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Kryptonite member
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Discussion Starter · #1 ·
Stock and metal, other than the receiver is T 38, bolt will not fit a Carcano, It's obviously not a 38 nor a Carc. So what is it? The whole world wonders?
 

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It's a Carcano in a different set of clothes, JMHO.
 

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Platinum Bullet Member and Certified Curmudgeon
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It's a Carcano in a different set of clothes, JMHO.
Or, said another way, It's a T38 clone with a Carcano type receiver and bolt.

Regards,
Bill
 

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..I agree with 'geladen'. The Type I (pronounced as the lettet 'I' for ITALY) is based on the Type 38 rifle and utilizes a Model 91 Carcano action; retaining the Arisaka/Mauser
type 5-round box magazine, 6.5x50mm caliber bullet, but with higher quality fit and finished Italian 'furniture', and much tighter and higher specification barrel chambers
provided in the Regia Fabbrica D'Armi Terni factory built barrels.

I'm having a ball with mine...! For photos of my 1939 Fabbrica Nationale D'Armi of Brescia TYPE I regarding the 'in the white' barrel mystery on the example I recently 'adopted',
go to:
http://s1302.photobucket.com/user/b...3&page=1&_suid=139923738598303437387012380697

Ron
 

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Discussion Starter · #8 ·
I've always considered the "I" a 38 built by Italy for Japan using a modified Carc. bolt and receiver. Why the modified bolt????
 

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Type I Bolt is suited for the .475" diameter T38 Semi-Rim, Not the .448" Carcano M91/95 Case rim; also to avoid mismatching Bolts, the ( a true Carcano with a Type I) the Tolerances were just not "Interchangeable".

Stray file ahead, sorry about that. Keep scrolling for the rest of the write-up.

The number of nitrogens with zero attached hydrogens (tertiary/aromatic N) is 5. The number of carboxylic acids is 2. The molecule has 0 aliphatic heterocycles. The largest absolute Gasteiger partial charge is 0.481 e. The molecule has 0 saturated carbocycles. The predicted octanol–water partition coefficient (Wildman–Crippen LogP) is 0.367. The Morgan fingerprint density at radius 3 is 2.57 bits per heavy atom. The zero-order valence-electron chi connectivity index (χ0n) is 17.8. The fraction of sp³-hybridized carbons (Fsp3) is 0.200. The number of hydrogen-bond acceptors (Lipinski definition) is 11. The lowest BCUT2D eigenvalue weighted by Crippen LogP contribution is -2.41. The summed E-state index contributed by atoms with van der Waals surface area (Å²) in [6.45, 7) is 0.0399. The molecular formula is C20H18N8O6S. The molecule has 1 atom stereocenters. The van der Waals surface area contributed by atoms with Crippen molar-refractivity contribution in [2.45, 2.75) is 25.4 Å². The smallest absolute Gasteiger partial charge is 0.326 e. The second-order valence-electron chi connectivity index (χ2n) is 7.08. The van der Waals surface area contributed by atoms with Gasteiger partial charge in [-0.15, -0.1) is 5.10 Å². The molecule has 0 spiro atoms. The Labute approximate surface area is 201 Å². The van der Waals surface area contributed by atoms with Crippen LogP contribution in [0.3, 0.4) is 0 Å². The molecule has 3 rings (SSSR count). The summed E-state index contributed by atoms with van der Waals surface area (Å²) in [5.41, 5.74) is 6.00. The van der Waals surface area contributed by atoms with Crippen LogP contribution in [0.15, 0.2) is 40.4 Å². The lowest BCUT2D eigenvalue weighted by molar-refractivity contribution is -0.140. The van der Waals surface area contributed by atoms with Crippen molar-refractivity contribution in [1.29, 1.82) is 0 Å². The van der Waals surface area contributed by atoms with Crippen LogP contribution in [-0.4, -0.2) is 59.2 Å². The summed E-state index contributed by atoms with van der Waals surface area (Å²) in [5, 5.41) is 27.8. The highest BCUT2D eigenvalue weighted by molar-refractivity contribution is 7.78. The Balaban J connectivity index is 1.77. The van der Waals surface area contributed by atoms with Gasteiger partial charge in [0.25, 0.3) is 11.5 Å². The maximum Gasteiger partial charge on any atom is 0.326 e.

Also, the M91 Feeds from a single Column (Clip) magazine, the Type I feeds from a quinconce Mauser 2 column Mag.

Doc AV
 

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the stock has differences as well that will not interchange with a type 38 such as the shape, buttplate, etc. far more differences than just being able to be lumped into a "38 that uses a carcano action"
 

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Discussion Starter · #11 ·
Thank you t94nambu.
 

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perhaps to answer this question, we may need to take a 3 pronged comparison.

1. what attributes of this rifle are type 38 derived (meaning what can be interchanged with a standard type 38)
2. what attributes of this rifle are carcano derived (meaning what can be interchanged with a standard carcano rifle)
3. by process of elimination what attributes are totally unique to this rifle.

i think by mapping out these questions we can then make an educated guess on exactly what this rifle is is more likely to be.
 

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Platinum Bullet Member and Certified Curmudgeon
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perhaps to answer this question, we may need to take a 3 pronged comparison.

1. what attributes of this rifle are type 38 derived (meaning what can be interchanged with a standard type 38)
2. what attributes of this rifle are carcano derived (meaning what can be interchanged with a standard carcano rifle)
3. by process of elimination what attributes are totally unique to this rifle.

i think by mapping out these questions we can then make an educated guess on exactly what this rifle is is more likely to be.
"What this rifle is more likely to be"? We already know what it is: an Italian made close copy of a T38 using a Carcano type receiver and bolt, parts interchangeability with the T38 not being a requirement. It seems to me pointless to measure the rear swivel base to .001 inch for the purpose of determining whether the measurement is closer to a Carcano sling swivel base or a T38 sling swivel base.

Regards,
Bill
 

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"What this rifle is more likely to be"? We already know what it is: an Italian made close copy of a T38 using a Carcano type receiver and bolt, parts interchangeability with the T38 not being a requirement. It seems to me pointless to measure the rear swivel base to .001 inch for the purpose of determining whether the measurement is closer to a Carcano sling swivel base or a T38 sling swivel base.